THE government expressed disappointment yesterday with the World Bank’s announcement that it had halted new country loans due to the ongoing land dispute at Boeung Kak lake in Phnom Penh and vowed to raise the issue with the bank’s executive board.
“We are very dissatisfied with the World Bank’s decision because we are partners on several projects,” Phay Siphan, spokesman for the Council of Ministers, said yesterday, referring to the 21 projects the bank now funds in the country.
“Each programme is an agreement the two parties have made with each other. No one has a right to breach these contracts.”
Annette Dixon, World Bank country director, said in a statement sent yesterday to The Post that the bank’s last loan to Cambodia was in December 2010.
“Until an agreement is reached with the residents of Boeung Kak lake we do not expect to provide any new lending to Cambodia,” she said.
Dixon said the World Bank would continue to work with the government to ensure that legal obligations concerning existing projects are met.
Three proposed projects, worth US$128 million, are still awaiting approval from the World Bank, according its website.
Phay Siphan said the government plans to address the bank’s suspension of funds with the World Bank central management and executive board, but said no timeline has been set for talks.
Rights groups and a spokeswoman for lakeside residents facing eviction lauded the World Bank’s announcement yesterday, saying the freeze may push more organisations to discontinue aid until land disputes and human rights abuses are addressed.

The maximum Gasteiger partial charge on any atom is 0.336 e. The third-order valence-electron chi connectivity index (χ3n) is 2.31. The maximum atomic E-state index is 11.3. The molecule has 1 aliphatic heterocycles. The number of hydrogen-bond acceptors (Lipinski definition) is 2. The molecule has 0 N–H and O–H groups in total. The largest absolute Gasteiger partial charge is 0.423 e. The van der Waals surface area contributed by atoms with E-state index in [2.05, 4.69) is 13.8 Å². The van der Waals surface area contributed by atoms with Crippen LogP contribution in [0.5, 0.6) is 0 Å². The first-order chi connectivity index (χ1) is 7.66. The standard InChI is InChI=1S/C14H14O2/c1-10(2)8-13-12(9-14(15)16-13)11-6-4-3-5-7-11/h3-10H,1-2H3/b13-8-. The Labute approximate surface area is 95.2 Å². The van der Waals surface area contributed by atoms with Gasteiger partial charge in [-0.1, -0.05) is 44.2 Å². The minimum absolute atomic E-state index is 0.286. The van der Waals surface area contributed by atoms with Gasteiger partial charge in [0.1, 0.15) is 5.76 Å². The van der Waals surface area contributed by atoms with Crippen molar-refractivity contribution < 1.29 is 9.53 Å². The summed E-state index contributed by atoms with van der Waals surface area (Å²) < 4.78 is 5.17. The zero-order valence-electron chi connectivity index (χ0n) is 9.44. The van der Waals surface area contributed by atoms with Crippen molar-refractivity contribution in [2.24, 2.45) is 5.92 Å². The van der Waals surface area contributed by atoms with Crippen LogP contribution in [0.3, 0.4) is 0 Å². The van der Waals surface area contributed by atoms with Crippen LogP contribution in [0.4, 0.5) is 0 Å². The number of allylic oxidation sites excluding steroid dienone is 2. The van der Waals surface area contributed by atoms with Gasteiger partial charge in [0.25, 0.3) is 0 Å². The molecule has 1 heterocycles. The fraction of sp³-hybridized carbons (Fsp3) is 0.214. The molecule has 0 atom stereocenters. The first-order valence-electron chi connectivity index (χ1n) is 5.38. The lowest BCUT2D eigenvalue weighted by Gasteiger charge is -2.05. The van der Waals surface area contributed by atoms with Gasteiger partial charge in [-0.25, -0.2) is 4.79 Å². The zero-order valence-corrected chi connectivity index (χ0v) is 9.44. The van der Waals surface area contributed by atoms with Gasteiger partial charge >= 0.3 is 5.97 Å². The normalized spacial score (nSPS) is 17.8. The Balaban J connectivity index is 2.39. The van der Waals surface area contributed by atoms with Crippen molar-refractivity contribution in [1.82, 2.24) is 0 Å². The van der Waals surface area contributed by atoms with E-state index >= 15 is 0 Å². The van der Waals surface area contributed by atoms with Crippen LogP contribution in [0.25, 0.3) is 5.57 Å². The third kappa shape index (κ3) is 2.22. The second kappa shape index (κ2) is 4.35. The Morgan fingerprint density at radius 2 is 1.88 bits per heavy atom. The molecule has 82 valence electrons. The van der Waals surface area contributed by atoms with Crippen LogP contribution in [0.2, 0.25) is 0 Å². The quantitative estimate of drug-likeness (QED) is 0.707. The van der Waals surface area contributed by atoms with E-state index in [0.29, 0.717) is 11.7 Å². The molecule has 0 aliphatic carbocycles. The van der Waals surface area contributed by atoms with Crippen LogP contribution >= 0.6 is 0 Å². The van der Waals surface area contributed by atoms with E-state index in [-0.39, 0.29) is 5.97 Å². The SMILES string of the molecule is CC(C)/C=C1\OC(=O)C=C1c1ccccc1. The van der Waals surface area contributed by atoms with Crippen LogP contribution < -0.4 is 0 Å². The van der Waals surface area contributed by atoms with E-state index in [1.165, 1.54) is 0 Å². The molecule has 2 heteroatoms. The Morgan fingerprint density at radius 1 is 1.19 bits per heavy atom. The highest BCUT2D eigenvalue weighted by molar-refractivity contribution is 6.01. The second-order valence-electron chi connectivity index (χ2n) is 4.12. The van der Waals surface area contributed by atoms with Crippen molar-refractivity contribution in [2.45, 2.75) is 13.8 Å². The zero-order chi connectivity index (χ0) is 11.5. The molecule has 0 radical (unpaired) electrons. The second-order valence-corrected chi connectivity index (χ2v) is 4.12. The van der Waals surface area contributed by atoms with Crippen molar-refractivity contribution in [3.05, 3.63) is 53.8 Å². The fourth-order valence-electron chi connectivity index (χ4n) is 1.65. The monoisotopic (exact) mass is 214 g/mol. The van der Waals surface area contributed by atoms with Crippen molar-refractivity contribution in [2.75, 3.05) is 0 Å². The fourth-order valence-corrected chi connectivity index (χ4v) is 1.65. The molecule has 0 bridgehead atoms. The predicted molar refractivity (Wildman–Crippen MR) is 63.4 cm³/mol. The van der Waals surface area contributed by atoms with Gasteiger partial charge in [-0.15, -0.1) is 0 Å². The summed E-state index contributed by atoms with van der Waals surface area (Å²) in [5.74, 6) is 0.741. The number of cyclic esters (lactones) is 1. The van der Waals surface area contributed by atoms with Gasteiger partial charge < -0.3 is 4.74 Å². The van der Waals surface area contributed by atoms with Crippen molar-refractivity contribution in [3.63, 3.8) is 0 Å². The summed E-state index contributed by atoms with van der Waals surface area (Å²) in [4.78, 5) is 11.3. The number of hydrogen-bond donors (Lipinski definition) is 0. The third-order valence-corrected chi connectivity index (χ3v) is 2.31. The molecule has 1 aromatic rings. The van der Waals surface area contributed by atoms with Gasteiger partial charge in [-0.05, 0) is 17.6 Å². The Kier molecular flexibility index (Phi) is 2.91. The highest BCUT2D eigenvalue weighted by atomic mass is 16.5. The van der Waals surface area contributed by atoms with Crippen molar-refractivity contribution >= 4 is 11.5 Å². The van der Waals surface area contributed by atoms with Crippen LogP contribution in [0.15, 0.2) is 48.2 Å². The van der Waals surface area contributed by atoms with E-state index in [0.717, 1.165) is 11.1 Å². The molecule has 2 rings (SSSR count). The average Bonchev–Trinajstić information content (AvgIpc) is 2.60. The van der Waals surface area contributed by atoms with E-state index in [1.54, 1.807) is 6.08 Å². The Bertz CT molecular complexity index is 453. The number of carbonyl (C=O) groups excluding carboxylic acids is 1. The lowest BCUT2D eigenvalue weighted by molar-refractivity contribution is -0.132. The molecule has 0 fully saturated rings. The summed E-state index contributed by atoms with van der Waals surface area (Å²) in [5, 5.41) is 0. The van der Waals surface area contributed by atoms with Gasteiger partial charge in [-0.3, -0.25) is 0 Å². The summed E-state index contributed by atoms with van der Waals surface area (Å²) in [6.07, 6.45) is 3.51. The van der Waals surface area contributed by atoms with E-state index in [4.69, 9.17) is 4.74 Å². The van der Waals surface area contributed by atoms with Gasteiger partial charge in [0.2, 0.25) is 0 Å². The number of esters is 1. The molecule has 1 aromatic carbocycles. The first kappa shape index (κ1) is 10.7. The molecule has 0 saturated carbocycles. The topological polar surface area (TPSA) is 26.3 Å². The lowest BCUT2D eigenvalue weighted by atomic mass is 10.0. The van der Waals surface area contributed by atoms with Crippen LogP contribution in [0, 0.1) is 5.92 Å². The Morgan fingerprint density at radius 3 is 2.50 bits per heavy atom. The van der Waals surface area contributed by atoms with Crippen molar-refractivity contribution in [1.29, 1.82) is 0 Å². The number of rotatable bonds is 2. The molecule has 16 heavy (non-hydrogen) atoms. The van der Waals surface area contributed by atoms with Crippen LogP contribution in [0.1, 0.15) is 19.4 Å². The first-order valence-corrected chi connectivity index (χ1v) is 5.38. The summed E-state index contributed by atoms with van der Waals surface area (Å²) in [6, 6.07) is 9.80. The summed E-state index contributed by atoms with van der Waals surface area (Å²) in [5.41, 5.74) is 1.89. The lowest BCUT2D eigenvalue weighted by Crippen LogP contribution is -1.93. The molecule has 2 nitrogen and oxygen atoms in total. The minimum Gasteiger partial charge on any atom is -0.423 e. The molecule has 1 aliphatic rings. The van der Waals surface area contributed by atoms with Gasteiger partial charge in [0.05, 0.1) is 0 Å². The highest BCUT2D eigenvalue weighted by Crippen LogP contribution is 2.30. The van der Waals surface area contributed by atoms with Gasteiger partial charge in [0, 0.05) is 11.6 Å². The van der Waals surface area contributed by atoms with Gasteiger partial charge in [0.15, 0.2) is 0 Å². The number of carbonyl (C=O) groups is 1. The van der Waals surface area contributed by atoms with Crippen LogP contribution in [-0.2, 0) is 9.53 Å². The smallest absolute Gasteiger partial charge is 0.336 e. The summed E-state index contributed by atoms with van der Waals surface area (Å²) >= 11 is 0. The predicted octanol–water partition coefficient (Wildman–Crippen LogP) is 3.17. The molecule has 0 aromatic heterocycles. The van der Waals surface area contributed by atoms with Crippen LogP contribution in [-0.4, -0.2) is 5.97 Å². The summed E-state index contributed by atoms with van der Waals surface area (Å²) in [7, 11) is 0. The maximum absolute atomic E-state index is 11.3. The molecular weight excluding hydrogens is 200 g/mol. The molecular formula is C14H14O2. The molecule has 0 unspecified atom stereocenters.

Land disputes at Boeung Kak lake drew national attention in 2008 when construction for an upscale housing development flooded surrounding villages. More than 20,000 people in total face relocation, according to rights groups.
Sia Phearum, secretariat of the Human Rights Task Force, called the World Bank decision a “good model” for other organisations that provide Cambodia with aid and cheap loans.
“The World Bank has found human rights violations here. So if others still support the county with aid, that means they are supporting human rights violations,” Sia Phearum said. “I think other aid agencies will do the same thing.”
Sia Phearum said the Cambodian government, as a member of the UN, will eventually need to mend relations with the World Bank, and expressed hope that the discontinuation of new loans would bring about an agreement at the lakeside.
“This could change the directions of the talks in the future,” he said.
Representatives from the Embassy of Japan reportedly met with Phnom Penh municipal government officials yesterday to discuss the Boeung Kak lake debacle, according to a government source who spoke on condition of anonymity. City Hall records show a representative from the Japanese embassy was scheduled to meet with Governor Kep Chuktema yesterday at 2:00pm, but Japanese Ambassador Masafumi Kuroki said the embassy did not meet, and had no scheduled meetings with local government officials.
Tep Vanny, a representative for lakeside residents, said villagers had heard about the meeting with the Japanese embassy and were pleased that Japan, a major aid contributor to the Kingdom, was engaging the government on the issue. Representatives from the community have petitioned – to no avail – for involvement from the Chinese embassy in the past.
Erdos Hong Jun Investment Company, a Chinese construction firm, holds a 51 percent stake in the Boeung Kak lake development, according to Chinese governmental documents obtained by The Post.
Shukaku Inc, a company tied to Senator Lao Meng Khin, reportedly made 49 percent of the investment.
In the first quarter of 2012, Erdos plans to break ground on some $2 billion in investments in the Kingdom.
The company plans to build a power plant in Sihanoukville and an alumina mine in Mondulkiri province, according to the documents.